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Ms Hollamby was among the first intake of the pilot programme, which was launched in Dunedin in September.
The programme, which ran for 12 weeks, aimed to expose the city's disengaged youth to rural work opportunities.
Three young women - Tala Astle, Rebecca O'Sullivan-Webb and Ms Hollamby - graduated last week. Seven started the course.
Ms Astle and Ms O'Sullivan-Webb were now applying to go to Telford - a division of Lincoln University, while Ms Hollamby had been offered full-time employment, starting work today on a dairy farm at Momona.
Ms Hollamby had previous experience on dairy farms when she was 19 and she always knew that was what she wanted to do.
After doing a variety of other jobs, she wanted to get back into farming but was unsure how to do that, given she had been out of it for a few years and she had no references.
When she saw the Farmhand programme advertised, she thought she would give it a crack. The course had been very enjoyable as had learning about a wide spectrum of farming, not just dairying.
''It's just been fabulous,'' she said.
She was excited about starting work - ''I couldn't have asked for a better outcome'' - and she was also proud of her two fellow graduates.
Long-term, she wanted to combine study with working and hopefully own her own farm one day.
Programme manager Annika Korsten was thrilled with the success of the programme, saying the three graduates had ''really stepped up'' and done well.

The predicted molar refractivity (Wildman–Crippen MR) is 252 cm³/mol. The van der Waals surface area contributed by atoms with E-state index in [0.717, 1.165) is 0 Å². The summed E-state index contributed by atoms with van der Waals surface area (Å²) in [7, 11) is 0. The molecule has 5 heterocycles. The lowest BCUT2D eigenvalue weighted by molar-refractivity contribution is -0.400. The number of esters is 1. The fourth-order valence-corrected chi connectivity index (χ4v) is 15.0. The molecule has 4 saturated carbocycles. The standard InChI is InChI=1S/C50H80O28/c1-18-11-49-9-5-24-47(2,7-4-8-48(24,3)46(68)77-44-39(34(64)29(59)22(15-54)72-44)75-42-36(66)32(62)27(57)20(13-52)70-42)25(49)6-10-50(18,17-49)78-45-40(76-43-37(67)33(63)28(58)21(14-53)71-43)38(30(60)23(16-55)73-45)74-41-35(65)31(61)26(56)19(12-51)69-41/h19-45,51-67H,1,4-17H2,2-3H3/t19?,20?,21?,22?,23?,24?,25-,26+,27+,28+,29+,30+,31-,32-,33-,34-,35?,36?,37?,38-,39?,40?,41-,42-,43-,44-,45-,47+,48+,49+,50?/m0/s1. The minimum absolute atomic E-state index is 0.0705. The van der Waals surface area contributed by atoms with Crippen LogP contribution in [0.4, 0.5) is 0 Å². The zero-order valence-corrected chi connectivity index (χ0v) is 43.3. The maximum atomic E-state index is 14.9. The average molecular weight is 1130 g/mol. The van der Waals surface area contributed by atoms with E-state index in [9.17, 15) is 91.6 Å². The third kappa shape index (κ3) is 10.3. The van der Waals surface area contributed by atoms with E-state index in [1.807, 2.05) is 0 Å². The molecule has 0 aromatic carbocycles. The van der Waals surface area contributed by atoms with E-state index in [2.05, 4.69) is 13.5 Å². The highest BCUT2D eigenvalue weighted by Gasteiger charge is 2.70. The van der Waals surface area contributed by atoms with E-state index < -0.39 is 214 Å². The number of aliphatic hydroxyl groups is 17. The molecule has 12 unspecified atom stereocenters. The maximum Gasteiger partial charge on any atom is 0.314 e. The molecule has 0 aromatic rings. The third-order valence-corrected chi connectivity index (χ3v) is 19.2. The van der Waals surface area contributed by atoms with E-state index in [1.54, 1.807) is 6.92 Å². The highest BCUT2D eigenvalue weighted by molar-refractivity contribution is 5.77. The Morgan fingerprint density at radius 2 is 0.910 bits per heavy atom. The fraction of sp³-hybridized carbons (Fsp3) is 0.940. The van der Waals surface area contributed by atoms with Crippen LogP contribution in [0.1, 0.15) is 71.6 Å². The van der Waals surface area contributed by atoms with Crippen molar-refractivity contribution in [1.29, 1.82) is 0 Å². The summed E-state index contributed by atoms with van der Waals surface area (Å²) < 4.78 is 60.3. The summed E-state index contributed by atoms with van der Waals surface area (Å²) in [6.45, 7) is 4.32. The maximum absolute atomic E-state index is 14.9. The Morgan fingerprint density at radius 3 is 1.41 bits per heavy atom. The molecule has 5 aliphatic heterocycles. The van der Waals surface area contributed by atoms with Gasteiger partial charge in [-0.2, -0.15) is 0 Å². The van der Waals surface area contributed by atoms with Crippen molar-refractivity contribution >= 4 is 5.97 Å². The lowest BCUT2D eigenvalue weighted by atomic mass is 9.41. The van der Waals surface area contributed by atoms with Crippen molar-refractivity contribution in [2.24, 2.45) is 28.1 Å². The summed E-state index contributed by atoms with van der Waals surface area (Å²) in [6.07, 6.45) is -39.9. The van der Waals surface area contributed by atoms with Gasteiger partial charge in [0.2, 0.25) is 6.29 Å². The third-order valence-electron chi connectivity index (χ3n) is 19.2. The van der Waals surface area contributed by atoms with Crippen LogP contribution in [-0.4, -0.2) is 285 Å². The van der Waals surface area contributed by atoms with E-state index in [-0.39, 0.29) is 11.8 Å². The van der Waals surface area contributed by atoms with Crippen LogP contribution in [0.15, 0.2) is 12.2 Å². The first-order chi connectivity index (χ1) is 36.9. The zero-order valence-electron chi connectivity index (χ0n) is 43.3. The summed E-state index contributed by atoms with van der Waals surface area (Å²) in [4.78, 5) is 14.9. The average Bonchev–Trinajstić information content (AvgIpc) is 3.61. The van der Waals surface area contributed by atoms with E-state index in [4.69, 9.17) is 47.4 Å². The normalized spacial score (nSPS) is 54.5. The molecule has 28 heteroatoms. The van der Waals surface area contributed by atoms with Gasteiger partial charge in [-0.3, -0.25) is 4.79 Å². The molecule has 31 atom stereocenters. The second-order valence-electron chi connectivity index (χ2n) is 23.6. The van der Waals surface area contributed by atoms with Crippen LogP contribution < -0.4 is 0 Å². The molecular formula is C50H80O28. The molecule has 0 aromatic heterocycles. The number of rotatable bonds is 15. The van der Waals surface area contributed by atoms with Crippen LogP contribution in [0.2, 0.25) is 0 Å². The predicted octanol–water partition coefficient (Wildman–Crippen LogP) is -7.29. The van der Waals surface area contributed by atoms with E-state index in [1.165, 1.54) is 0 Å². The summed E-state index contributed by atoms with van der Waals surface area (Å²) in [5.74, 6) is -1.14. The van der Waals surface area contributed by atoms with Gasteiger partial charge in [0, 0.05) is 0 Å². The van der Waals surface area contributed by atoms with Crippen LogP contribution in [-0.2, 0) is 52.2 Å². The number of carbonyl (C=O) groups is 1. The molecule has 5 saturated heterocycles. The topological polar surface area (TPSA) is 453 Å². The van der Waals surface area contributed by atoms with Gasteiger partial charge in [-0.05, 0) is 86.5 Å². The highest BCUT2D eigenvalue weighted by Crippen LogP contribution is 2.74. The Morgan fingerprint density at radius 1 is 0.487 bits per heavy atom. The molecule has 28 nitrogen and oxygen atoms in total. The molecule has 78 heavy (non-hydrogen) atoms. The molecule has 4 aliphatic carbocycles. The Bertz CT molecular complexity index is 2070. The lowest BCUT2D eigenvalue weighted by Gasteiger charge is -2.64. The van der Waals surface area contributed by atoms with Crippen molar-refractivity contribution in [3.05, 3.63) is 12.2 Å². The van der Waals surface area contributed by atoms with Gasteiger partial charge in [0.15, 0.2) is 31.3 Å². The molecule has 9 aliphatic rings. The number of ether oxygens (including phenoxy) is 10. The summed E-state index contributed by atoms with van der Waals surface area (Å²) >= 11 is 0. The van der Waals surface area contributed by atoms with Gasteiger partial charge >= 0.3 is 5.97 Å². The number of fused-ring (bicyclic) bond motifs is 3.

The programme included work on dairy farms on the Taieri and all the farmers were ''really impressed'' by them.
The young women had impressed her with their stamina, commitment, humour, ''total immersion'' in the rural lifestyle, and their passion towards following their dreams to become farmers.
They had taken the opportunity to swap their city routines with a milking shed and the ''hard work and fresh air of the countryside''.
''I cannot repeat myself often enough in highlighting the positive and transformational effects that physical work and a life away from the hustle and bustle of the city has had on every single one of these young women.
''They have come a long way and they have exciting futures ahead of them,'' Ms Korsten said.
Ms Korsten was the recipient of a $100,000 World of Difference grant from the Vodafone New Zealand Foundation to establish the programme on behalf of the Malcam Charitable Trust.
Her next step was to review how the pilot had gone, talk to the farmers involved and see how to move forward.
Her vision was to find a farm, close to Dunedin, in the next couple of years to train young people both on and off-site.
''This would allow us to train a range of skills while, at the same time, exposing them to work experience on farms surrounding Dunedin,'' she said.